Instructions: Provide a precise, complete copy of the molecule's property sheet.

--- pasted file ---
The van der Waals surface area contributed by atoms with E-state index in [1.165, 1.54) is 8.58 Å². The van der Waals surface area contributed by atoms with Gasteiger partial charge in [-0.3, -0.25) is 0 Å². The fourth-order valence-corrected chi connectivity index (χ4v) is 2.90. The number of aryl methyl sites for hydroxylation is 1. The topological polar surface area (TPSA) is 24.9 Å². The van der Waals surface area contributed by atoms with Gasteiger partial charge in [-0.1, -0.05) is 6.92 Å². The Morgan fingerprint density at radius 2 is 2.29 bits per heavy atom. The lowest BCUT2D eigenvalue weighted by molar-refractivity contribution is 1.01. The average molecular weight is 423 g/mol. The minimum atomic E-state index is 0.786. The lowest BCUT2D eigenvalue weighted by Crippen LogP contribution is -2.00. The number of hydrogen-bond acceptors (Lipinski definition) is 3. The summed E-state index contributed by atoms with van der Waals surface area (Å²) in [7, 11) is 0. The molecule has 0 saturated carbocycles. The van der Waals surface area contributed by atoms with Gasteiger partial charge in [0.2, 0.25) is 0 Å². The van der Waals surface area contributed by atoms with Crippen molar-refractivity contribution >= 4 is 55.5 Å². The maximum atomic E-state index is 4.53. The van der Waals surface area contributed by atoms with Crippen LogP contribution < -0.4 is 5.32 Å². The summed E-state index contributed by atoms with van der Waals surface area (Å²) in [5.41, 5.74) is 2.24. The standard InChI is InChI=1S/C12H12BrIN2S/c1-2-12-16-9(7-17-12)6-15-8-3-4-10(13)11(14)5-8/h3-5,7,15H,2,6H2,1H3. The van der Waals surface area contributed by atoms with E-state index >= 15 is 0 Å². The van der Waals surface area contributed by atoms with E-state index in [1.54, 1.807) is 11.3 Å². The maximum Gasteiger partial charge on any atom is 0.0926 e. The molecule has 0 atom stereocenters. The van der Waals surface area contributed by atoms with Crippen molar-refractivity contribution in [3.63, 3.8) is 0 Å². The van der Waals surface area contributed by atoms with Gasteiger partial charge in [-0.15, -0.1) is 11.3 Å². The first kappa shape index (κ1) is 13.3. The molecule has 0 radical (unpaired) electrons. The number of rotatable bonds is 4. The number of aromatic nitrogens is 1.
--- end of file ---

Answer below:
The van der Waals surface area contributed by atoms with E-state index in [1.165, 1.54) is 8.58 Å². The van der Waals surface area contributed by atoms with Gasteiger partial charge in [-0.3, -0.25) is 0 Å². The fourth-order valence-corrected chi connectivity index (χ4v) is 2.90. The number of aryl methyl sites for hydroxylation is 1. The topological polar surface area (TPSA) is 24.9 Å². The van der Waals surface area contributed by atoms with Gasteiger partial charge in [-0.1, -0.05) is 6.92 Å². The Morgan fingerprint density at radius 2 is 2.29 bits per heavy atom. The lowest BCUT2D eigenvalue weighted by molar-refractivity contribution is 1.01. The average molecular weight is 423 g/mol. The minimum atomic E-state index is 0.786. The lowest BCUT2D eigenvalue weighted by Crippen LogP contribution is -2.00. The number of hydrogen-bond acceptors (Lipinski definition) is 3. The summed E-state index contributed by atoms with van der Waals surface area (Å²) in [7, 11) is 0. The molecule has 0 saturated carbocycles. The van der Waals surface area contributed by atoms with Gasteiger partial charge in [0.2, 0.25) is 0 Å². The van der Waals surface area contributed by atoms with Crippen molar-refractivity contribution >= 4 is 55.5 Å². The maximum atomic E-state index is 4.53. The van der Waals surface area contributed by atoms with Crippen LogP contribution < -0.4 is 5.32 Å². The summed E-state index contributed by atoms with van der Waals surface area (Å²) in [5.41, 5.74) is 2.24. The standard InChI is InChI=1S/C12H12BrIN2S/c1-2-12-16-9(7-17-12)6-15-8-3-4-10(13)11(14)5-8/h3-5,7,15H,2,6H2,1H3. The van der Waals surface area contributed by atoms with E-state index >= 15 is 0 Å². The van der Waals surface area contributed by atoms with E-state index in [1.54, 1.807) is 11.3 Å². The maximum Gasteiger partial charge on any atom is 0.0926 e. The molecule has 0 atom stereocenters. The van der Waals surface area contributed by atoms with Crippen molar-refractivity contribution in [3.63, 3.8) is 0 Å². The van der Waals surface area contributed by atoms with Gasteiger partial charge in [-0.15, -0.1) is 11.3 Å². The first kappa shape index (κ1) is 13.3. The molecule has 0 radical (unpaired) electrons. The number of rotatable bonds is 4. The number of aromatic nitrogens is 1.